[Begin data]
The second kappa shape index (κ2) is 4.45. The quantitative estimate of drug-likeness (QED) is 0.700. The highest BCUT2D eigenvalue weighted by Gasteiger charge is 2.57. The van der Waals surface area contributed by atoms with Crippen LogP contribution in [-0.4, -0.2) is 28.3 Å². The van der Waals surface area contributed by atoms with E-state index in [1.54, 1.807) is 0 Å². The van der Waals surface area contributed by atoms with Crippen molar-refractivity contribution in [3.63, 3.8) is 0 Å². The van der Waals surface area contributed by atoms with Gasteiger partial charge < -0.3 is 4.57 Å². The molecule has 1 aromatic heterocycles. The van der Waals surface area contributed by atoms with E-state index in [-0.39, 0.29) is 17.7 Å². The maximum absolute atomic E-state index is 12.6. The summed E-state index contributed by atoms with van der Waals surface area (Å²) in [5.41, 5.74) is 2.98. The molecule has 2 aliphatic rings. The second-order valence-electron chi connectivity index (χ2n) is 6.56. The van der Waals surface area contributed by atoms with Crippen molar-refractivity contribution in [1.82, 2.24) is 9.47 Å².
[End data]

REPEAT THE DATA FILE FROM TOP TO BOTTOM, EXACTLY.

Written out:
The second kappa shape index (κ2) is 4.45. The quantitative estimate of drug-likeness (QED) is 0.700. The highest BCUT2D eigenvalue weighted by Gasteiger charge is 2.57. The van der Waals surface area contributed by atoms with Crippen LogP contribution in [-0.4, -0.2) is 28.3 Å². The van der Waals surface area contributed by atoms with E-state index in [1.54, 1.807) is 0 Å². The van der Waals surface area contributed by atoms with Crippen molar-refractivity contribution in [3.63, 3.8) is 0 Å². The van der Waals surface area contributed by atoms with Gasteiger partial charge < -0.3 is 4.57 Å². The molecule has 1 aromatic heterocycles. The van der Waals surface area contributed by atoms with E-state index in [-0.39, 0.29) is 17.7 Å². The maximum absolute atomic E-state index is 12.6. The summed E-state index contributed by atoms with van der Waals surface area (Å²) in [5.41, 5.74) is 2.98. The molecule has 2 aliphatic rings. The second-order valence-electron chi connectivity index (χ2n) is 6.56. The van der Waals surface area contributed by atoms with Crippen molar-refractivity contribution in [1.82, 2.24) is 9.47 Å².